we both write something about the cabinetry in the last 100 years. And we try to put them together. You are absolute right saying that it is too strong focused on Europe...and I believe you that in Australia there are grat cabinet makers. And we should not forget Japan!
Generaly we should devide between industrial and hand craft cabinetry.
- Well, history isn't really my strong point. I'm much more interested in the practical aspects. I don't think we need a great amount of detailed history though. My thoughts on this article are that it would briefly run through the different types of cabinetry, perhaps some of the aspects in manufacture, whether that be industrial or hand crafted, some of the definitions. You know, not so much a heavy duty treatment of the history and evolution of different styles. To me, that is more in the field of art and architecture. It's certainly outside my area of expertise, if I can be said to have one. I can help with wording, spelling and grammar though, I'm quite good at those. SilentC 22:37, 30 November 2006 (UTC)
It´s a good idea. Before I red your post, I tried to write a little bit about history (sorry). I red some stuff in my cabinet books and in the internet to confirm my ideas. I don´t like the sentence with the three main desingn streams is not very good. Well maybe we can change this. (PD: I have erased a litle bit of the begining of our discussion, I hope you would agree?) Here my suggestion:
The picture of cabinetry in many western countries has changed in the last 20 to 30 years dramatically. Traditional handicraft is connected with high technology. Beginning with the design and planning, computer technology is used. Many modern cabinetrys dispose much bigger production halls than before 100 years, with high tech power tools, computer supported machines, CNC units and dust extraction. But still with an workbench room for traditional handicraft end production. Today cabinet makers can rely to a huge range of high class fittings, pull-outs for drawers, kitchen appliance, etc. In some countries there are different school systems to educate cabinet makers, e.g. TAFE and Dual education system.
Still the mayority of cabinet makers, even in some western countries, are mainly based on old handicraft traditions, with less technology. Furthermore there is a smooth transition between classical cabinetry with custom production and industrial mass production. The main difference are logistics, in mass produciton mainly based on assembly lines. This allows to produce cheaper, e.g IKEA.
Today there are plenty of different styles. The old English and French styles, mentioned above. Japanese and oriental styles. Modern Styles. One of the most significant cornerstones for modern design in cabinetry was layed at the Bauhaus designer school between 1919 and 1933.
- I wonder how much of the history of furniture design really belongs in this article. I think it should be in the Furniture article. I believe that the cabinetmaking article should deal with the major changes in techniques and tools we saw in the 20th century: the advent of sheet goods (plywood, particle board, MDF); the development of frameless cabinetry and the 32mm system (which I beleive was a post-war German development) that these allowed; the invention, improvement and increasing use of power tools and stationary machines, like the router, Lamello biscuit joiner, CNC machines, spray gun; the disappearance of most handwork in commercial cabinetmaking; the development of large industrial machines (panel dividing equipment, line borers, edge banders, and all the other fancy toys that go to make your IKEA or Sauder piece of plastic-covered termite puke). Today, it seems there are a number of different aspects/types of cabinetmaking: the amateur, the "artiste" (à la David Marks, Sam Maloof, Krenov) whose work is featured in museums and art galleries, the artisanal shops who do mainly millwork (joinery to SilentC) with the occasional one-off furniture piece, the industrial furniture plants where most workers are mainly machine operators, and all the specialized plants that do only one thing (mouldings, kitchen cabinet doors, finishing, etc.) in high volumes. What do you all think? Luigizanasi 08:03, 1 December 2006 (UTC)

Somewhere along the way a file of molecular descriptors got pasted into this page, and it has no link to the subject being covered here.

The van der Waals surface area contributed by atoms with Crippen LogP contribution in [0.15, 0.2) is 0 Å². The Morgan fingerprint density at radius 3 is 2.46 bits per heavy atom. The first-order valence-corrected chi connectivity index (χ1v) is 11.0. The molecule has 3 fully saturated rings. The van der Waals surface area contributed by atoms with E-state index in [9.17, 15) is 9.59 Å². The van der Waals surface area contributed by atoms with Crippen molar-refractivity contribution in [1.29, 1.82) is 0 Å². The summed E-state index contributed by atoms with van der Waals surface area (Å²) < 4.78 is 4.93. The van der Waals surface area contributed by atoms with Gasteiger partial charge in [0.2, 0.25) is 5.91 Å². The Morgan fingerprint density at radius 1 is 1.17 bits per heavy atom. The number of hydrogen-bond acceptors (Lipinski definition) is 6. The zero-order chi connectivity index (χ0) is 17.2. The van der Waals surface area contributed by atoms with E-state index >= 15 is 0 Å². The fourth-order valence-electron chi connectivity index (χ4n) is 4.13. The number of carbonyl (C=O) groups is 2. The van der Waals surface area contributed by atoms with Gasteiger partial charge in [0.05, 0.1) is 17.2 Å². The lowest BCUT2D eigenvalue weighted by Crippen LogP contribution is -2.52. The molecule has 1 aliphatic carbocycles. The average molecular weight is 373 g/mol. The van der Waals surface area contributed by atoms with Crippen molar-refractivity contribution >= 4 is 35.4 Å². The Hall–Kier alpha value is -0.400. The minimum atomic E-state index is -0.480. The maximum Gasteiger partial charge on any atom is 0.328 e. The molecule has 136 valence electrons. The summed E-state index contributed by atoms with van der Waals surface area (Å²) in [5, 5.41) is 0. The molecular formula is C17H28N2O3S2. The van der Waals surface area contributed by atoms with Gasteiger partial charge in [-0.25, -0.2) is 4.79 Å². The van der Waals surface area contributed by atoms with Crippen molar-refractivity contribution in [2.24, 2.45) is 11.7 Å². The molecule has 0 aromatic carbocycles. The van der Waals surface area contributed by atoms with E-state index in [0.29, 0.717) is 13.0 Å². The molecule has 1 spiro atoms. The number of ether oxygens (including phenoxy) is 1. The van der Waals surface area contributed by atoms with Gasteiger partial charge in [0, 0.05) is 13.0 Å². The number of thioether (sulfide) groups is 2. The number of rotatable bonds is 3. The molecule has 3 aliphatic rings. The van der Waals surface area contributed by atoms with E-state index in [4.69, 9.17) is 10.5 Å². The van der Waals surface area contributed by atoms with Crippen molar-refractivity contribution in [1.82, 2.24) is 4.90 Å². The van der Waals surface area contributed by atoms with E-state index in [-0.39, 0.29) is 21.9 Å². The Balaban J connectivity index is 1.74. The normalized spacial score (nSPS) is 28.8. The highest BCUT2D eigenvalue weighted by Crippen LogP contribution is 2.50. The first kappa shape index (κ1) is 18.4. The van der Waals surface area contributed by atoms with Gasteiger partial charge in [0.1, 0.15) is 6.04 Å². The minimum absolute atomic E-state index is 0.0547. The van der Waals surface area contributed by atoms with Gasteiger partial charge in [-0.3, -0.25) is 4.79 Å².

Well, you never can separate or conceal history in any context (every topic), because it´s the fundamet to understand better. In addition the Wiki-article is tidled "cabinet making". Therefore we must write something about the radical changes in cabinetry in the last 100 years. I changed again one sentence concerning the different styles. If you all agree and maybe change some things, I would insert it in the article. Coud somebody add the british school education system for cabinetry? Furthermore I love your ideas and I would try to support you. I am a German Master in Cabinetry. In the next weeks I will be bussy but we will see... I also had the Idea of making a list of important technological inventions concerning cabinetry (bigining with the stream engine of James Watt). Or not only for cabinetry but generaly for woodworking. Of couse in an extra article.
- I think there are essentially two 'streams' of cabinet making that we must cover: the industrialised, mass production oriented stream and the hand crafted, old-school stream. The former is all about industrial design as in integral part of the process: you design furniture with how it is to be built as a primary consideration, with the focus on efficient mass production. If an aspect of the form of the piece is not suited for this type of production, it is dropped. So the form the piece takes is often a factor of the production technique. This is my understanding of Bauhaus et al. It's not just about designing something modern and unique, it's about being able to mass produce it. The latter is more about arriving at a destination, regardless of how long it takes. The processes are often inefficient but it doesn't matter because output is much lower and prices much higher. People are prepared to pay for something that was 'handmade', whatever you take that to mean. This stream exists in spite of Bauhaus et al.